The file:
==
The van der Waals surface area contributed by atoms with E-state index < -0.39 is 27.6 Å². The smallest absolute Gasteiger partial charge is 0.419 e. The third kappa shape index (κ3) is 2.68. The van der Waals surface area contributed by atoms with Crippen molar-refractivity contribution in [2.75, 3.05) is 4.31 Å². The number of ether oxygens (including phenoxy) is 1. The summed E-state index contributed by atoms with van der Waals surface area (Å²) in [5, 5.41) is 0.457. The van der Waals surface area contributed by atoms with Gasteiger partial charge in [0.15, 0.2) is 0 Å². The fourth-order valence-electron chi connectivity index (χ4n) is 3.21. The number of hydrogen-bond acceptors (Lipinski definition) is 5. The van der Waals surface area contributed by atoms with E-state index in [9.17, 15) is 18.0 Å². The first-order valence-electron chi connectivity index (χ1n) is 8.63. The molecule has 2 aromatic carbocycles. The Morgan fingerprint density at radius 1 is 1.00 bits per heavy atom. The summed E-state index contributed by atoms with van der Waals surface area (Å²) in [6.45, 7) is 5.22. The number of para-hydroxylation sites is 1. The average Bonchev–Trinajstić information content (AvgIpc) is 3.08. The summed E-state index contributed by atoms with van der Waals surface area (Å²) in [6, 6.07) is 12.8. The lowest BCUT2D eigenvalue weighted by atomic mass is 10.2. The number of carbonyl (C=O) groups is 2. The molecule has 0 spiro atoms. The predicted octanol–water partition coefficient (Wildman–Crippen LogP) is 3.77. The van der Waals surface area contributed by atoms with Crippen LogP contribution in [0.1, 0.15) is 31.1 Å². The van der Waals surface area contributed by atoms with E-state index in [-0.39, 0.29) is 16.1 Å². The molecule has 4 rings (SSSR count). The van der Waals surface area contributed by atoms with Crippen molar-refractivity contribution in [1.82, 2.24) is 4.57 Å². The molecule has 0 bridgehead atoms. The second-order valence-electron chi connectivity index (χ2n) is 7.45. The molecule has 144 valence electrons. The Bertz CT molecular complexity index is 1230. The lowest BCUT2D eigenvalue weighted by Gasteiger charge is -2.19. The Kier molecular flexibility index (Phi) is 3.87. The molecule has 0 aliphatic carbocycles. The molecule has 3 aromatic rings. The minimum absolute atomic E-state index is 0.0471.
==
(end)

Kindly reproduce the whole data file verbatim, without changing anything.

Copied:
The van der Waals surface area contributed by atoms with E-state index < -0.39 is 27.6 Å². The smallest absolute Gasteiger partial charge is 0.419 e. The third kappa shape index (κ3) is 2.68. The van der Waals surface area contributed by atoms with Crippen molar-refractivity contribution in [2.75, 3.05) is 4.31 Å². The number of ether oxygens (including phenoxy) is 1. The summed E-state index contributed by atoms with van der Waals surface area (Å²) in [5, 5.41) is 0.457. The van der Waals surface area contributed by atoms with Gasteiger partial charge in [0.15, 0.2) is 0 Å². The fourth-order valence-electron chi connectivity index (χ4n) is 3.21. The number of hydrogen-bond acceptors (Lipinski definition) is 5. The van der Waals surface area contributed by atoms with E-state index in [9.17, 15) is 18.0 Å². The first-order valence-electron chi connectivity index (χ1n) is 8.63. The molecule has 2 aromatic carbocycles. The Morgan fingerprint density at radius 1 is 1.00 bits per heavy atom. The summed E-state index contributed by atoms with van der Waals surface area (Å²) in [6.45, 7) is 5.22. The number of para-hydroxylation sites is 1. The average Bonchev–Trinajstić information content (AvgIpc) is 3.08. The summed E-state index contributed by atoms with van der Waals surface area (Å²) in [6, 6.07) is 12.8. The lowest BCUT2D eigenvalue weighted by atomic mass is 10.2. The number of carbonyl (C=O) groups is 2. The molecule has 0 spiro atoms. The predicted octanol–water partition coefficient (Wildman–Crippen LogP) is 3.77. The van der Waals surface area contributed by atoms with Crippen LogP contribution in [0.1, 0.15) is 31.1 Å². The van der Waals surface area contributed by atoms with E-state index in [-0.39, 0.29) is 16.1 Å². The molecule has 4 rings (SSSR count). The van der Waals surface area contributed by atoms with Crippen molar-refractivity contribution in [1.82, 2.24) is 4.57 Å². The molecule has 0 bridgehead atoms. The second-order valence-electron chi connectivity index (χ2n) is 7.45. The molecule has 144 valence electrons. The Bertz CT molecular complexity index is 1230. The lowest BCUT2D eigenvalue weighted by Gasteiger charge is -2.19. The Kier molecular flexibility index (Phi) is 3.87. The molecule has 0 aliphatic carbocycles. The molecule has 3 aromatic rings. The minimum absolute atomic E-state index is 0.0471.